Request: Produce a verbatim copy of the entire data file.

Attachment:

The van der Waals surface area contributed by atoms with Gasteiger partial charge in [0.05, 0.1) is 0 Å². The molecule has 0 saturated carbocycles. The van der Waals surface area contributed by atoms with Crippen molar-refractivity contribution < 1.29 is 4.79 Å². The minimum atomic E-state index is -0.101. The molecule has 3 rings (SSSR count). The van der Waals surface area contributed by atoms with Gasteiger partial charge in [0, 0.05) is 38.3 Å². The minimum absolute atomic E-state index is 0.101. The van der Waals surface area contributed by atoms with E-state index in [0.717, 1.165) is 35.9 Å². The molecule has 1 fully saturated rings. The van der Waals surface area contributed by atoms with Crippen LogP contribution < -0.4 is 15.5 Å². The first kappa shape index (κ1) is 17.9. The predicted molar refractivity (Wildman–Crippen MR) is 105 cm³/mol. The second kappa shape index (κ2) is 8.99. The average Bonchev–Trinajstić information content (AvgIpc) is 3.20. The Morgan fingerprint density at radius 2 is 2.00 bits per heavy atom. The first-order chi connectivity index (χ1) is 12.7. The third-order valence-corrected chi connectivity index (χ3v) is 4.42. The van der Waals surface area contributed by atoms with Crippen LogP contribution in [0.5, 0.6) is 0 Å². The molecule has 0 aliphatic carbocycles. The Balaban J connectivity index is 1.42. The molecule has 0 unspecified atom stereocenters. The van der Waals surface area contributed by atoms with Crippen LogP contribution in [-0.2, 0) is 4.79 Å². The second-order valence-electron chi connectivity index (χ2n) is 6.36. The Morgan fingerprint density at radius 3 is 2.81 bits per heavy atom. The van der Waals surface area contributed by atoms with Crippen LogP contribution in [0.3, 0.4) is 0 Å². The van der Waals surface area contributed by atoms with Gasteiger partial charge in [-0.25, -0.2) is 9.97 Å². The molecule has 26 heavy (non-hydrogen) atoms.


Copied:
The van der Waals surface area contributed by atoms with Gasteiger partial charge in [0.05, 0.1) is 0 Å². The molecule has 0 saturated carbocycles. The van der Waals surface area contributed by atoms with Crippen molar-refractivity contribution < 1.29 is 4.79 Å². The minimum atomic E-state index is -0.101. The molecule has 3 rings (SSSR count). The van der Waals surface area contributed by atoms with Gasteiger partial charge in [0, 0.05) is 38.3 Å². The minimum absolute atomic E-state index is 0.101. The van der Waals surface area contributed by atoms with E-state index in [0.717, 1.165) is 35.9 Å². The molecule has 1 fully saturated rings. The van der Waals surface area contributed by atoms with Crippen LogP contribution < -0.4 is 15.5 Å². The first kappa shape index (κ1) is 17.9. The predicted molar refractivity (Wildman–Crippen MR) is 105 cm³/mol. The second kappa shape index (κ2) is 8.99. The average Bonchev–Trinajstić information content (AvgIpc) is 3.20. The Morgan fingerprint density at radius 2 is 2.00 bits per heavy atom. The first-order chi connectivity index (χ1) is 12.7. The third-order valence-corrected chi connectivity index (χ3v) is 4.42. The van der Waals surface area contributed by atoms with Crippen LogP contribution in [0.5, 0.6) is 0 Å². The molecule has 0 aliphatic carbocycles. The Balaban J connectivity index is 1.42. The molecule has 0 unspecified atom stereocenters. The van der Waals surface area contributed by atoms with Crippen LogP contribution in [-0.2, 0) is 4.79 Å². The second-order valence-electron chi connectivity index (χ2n) is 6.36. The Morgan fingerprint density at radius 3 is 2.81 bits per heavy atom. The van der Waals surface area contributed by atoms with Crippen LogP contribution in [0.3, 0.4) is 0 Å². The van der Waals surface area contributed by atoms with Gasteiger partial charge in [-0.25, -0.2) is 9.97 Å². The molecule has 26 heavy (non-hydrogen) atoms.